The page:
News / Asia

Russian President Signs Nuclear Plant Deal With Vietnam

Visiting Russian president Dimitry Medvedev (L) shakes and with his Vietnamese counterpart Nguyen Minh Triet during an official welcoming ceremonyat the presidential palace in Hanoi, 31 Oct 2010
Visiting Russian president Dimitry Medvedev (L) shakes and with his Vietnamese counterpart Nguyen Minh Triet during an official welcoming ceremonyat the presidential palace in Hanoi, 31 Oct 2010
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Russian President Dmitry Medvedev has met in Hanoi with Vietnamese leaders to seal a nuclear plant construction agreement and other deals between the two countries.

Russian President Dmitry Medvedev was in the Vietnam capital, Hanoi, for the Association of Southeast Asian Nations leaders summit. Mr. Medvedev praised the $5 billion agreement to build Vietnam's first-ever nuclear power plant.

Mr. Medvedev spoke during a press conference broadcast on Russian state television.

"If we reach the goals we have set, this power plant will account for a great share of Vietnam's energy market and will allow it to develop as a modern state that not only produces and processes oil, but also uses other energy sources, which is very important in today's world," he said.

Vietnamese President Nguyen Minh Triet also praised the agreement.

"Today's signing of an agreement on the construction of an atomic power plant in Vietnam demonstrates the special ties we have with Russia, and of course the deal indicates the confidence that Vietnam has in Russia's technology," he said.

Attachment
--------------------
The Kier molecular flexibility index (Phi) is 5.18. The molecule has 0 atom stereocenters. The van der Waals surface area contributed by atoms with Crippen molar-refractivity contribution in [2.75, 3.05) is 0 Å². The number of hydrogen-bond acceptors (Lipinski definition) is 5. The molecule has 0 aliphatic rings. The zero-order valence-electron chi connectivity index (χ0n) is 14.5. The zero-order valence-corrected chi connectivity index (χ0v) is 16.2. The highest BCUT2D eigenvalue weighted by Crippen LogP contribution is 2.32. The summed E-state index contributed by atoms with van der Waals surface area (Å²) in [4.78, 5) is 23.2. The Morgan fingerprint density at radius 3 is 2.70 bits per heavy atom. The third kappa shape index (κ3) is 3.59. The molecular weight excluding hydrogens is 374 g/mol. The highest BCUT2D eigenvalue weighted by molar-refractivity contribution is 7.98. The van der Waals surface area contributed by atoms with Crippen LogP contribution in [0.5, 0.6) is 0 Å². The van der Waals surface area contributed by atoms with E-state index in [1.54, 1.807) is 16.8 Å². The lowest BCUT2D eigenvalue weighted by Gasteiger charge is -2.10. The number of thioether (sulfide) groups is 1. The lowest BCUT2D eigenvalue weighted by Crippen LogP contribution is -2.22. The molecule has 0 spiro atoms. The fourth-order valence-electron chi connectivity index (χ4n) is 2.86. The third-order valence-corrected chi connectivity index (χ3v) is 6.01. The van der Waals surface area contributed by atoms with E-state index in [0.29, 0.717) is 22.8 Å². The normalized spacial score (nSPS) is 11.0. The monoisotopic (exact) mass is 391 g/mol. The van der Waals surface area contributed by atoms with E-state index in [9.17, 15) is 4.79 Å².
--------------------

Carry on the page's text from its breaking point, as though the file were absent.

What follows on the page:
Under the pact, Russia will initially build two power units in Vietnam, each with a capacity of 1.2 gigawatts each.

Vietnam says it has plans to build eight nuclear power plants in five provinces within the next 20 years. The plants would have a total capacity of 15 gigawatts, which would account for about 10 percent of all electricity produced in the country.

Moscow State University of International Relations Asian expert Dmitry addressed the pact on Rusisa's state-run English language channel, RussiaToday.

"The agreement was struck in sharp competition with other countries, and the fact that Vietnam preferred Russia shows that there is a revival of a sort of trust relations between our two countries," said Streltsov.

But Streltsov says that perfect relations between the two countries are not immediate just because of the new deal.

"I do not think that one could say that Russia's revival is fact. Now it is premature to say that," he said. "It is a long way ahead."

Russia has been trying bolster economic cooperation with Vietnam in recent years. The county was the site of a cold-war showdown with the United States and at one time boasted the Soviet Union's biggest naval base abroad.

According to Russian Government figures, Trade between Russia and Vietnam increased more than 16 percent in the first half of 2010. Russia also built Iran's first nuclear power plant and is actively trying to build other nuclear power facilities abroad.

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